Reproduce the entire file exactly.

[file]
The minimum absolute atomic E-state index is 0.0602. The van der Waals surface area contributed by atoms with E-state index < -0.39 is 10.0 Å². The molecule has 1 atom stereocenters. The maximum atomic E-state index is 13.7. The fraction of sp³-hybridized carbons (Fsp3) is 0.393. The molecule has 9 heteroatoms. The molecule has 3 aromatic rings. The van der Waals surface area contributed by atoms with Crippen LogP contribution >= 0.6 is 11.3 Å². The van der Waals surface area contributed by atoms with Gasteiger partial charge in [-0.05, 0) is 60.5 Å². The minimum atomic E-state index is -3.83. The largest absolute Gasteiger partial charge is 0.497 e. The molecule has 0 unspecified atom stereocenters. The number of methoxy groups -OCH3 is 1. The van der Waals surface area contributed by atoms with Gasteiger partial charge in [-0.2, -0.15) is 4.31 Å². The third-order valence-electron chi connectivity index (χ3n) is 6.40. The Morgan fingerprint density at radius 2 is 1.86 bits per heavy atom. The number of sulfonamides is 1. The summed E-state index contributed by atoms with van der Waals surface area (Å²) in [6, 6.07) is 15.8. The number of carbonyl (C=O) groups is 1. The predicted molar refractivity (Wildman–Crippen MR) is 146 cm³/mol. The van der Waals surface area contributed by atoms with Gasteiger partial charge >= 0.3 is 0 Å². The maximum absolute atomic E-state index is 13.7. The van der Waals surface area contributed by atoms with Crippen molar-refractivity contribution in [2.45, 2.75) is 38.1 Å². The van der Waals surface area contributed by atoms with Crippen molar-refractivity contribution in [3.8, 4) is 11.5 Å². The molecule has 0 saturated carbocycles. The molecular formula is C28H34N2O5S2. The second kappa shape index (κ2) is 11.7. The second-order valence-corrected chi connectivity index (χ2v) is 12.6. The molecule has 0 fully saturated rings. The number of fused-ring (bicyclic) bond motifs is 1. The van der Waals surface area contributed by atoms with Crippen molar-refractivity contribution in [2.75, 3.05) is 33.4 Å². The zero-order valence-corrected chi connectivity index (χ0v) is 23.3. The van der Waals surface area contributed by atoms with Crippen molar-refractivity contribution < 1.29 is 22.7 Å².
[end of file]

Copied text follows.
The minimum absolute atomic E-state index is 0.0602. The van der Waals surface area contributed by atoms with E-state index < -0.39 is 10.0 Å². The molecule has 1 atom stereocenters. The maximum atomic E-state index is 13.7. The fraction of sp³-hybridized carbons (Fsp3) is 0.393. The molecule has 9 heteroatoms. The molecule has 3 aromatic rings. The van der Waals surface area contributed by atoms with Crippen LogP contribution >= 0.6 is 11.3 Å². The van der Waals surface area contributed by atoms with Gasteiger partial charge in [-0.05, 0) is 60.5 Å². The minimum atomic E-state index is -3.83. The largest absolute Gasteiger partial charge is 0.497 e. The molecule has 0 unspecified atom stereocenters. The number of methoxy groups -OCH3 is 1. The van der Waals surface area contributed by atoms with Gasteiger partial charge in [-0.2, -0.15) is 4.31 Å². The third-order valence-electron chi connectivity index (χ3n) is 6.40. The Morgan fingerprint density at radius 2 is 1.86 bits per heavy atom. The number of sulfonamides is 1. The summed E-state index contributed by atoms with van der Waals surface area (Å²) in [6, 6.07) is 15.8. The number of carbonyl (C=O) groups is 1. The predicted molar refractivity (Wildman–Crippen MR) is 146 cm³/mol. The van der Waals surface area contributed by atoms with Gasteiger partial charge >= 0.3 is 0 Å². The maximum absolute atomic E-state index is 13.7. The van der Waals surface area contributed by atoms with Crippen molar-refractivity contribution in [2.45, 2.75) is 38.1 Å². The van der Waals surface area contributed by atoms with Crippen molar-refractivity contribution in [3.8, 4) is 11.5 Å². The molecule has 0 saturated carbocycles. The molecular formula is C28H34N2O5S2. The second kappa shape index (κ2) is 11.7. The second-order valence-corrected chi connectivity index (χ2v) is 12.6. The molecule has 0 fully saturated rings. The number of fused-ring (bicyclic) bond motifs is 1. The van der Waals surface area contributed by atoms with Crippen molar-refractivity contribution in [2.75, 3.05) is 33.4 Å². The zero-order valence-corrected chi connectivity index (χ0v) is 23.3. The van der Waals surface area contributed by atoms with Crippen molar-refractivity contribution < 1.29 is 22.7 Å².